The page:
Labor Market Exit, Work Stress, and Education: A Study With Older Employees in 16 European Countries

Jana M├Ącken
Patrick Praeg, University of Oxford
Lea Ellwardt, University of Cologne

Objective: This study examines (1) country differences in the association between education and voluntary and involuntary labor market exit and (2) if this association is explained by institutional characteristics among countries. Methods: A sample of 20,186 individuals of the Survey of Health Aging and Retirement in Europe (SHARE) aged between 50 and 68 in 2004 to 2015 was used. First, time discrete event history analysis with a categorical outcome (employed/ involuntary/voluntary work exit) will be estimated for each country separately. Second, macro level indicators were added and a meta-analysis was conducted to analyze country differences. Results: A social gradient in work exit exists in most countries The social gradient of involuntary work exit was the smallest in Sweden, the Netherlands and France and highest in Slovenia, Austria and Czech Republic. Only small differences between educational level and voluntary work exit were found. Institutional characteristics can only partly explain country variations.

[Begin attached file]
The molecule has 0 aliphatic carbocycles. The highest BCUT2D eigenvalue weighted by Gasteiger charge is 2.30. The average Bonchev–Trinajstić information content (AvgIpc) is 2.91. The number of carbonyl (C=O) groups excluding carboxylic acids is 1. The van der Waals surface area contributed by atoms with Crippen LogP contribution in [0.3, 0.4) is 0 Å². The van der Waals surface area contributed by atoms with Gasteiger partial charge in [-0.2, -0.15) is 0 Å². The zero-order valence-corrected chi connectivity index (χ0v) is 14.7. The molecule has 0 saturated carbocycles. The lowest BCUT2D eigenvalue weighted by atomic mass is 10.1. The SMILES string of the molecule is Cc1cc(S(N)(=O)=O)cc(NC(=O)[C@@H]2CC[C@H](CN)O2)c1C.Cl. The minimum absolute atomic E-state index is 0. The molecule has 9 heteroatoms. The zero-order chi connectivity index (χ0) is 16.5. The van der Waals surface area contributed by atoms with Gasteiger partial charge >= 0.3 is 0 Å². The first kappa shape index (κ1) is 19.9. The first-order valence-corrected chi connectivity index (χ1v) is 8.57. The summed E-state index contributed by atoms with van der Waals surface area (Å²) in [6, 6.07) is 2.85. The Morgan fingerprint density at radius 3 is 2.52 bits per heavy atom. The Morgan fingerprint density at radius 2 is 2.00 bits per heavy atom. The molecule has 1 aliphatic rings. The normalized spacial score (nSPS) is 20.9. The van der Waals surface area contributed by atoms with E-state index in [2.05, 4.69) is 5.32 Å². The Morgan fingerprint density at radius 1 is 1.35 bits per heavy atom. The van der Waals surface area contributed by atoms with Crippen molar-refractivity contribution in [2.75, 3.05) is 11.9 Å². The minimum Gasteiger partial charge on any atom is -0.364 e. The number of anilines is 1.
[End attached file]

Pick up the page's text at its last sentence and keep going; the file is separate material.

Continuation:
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 Presented in Session 6. Health & Mortality & Aging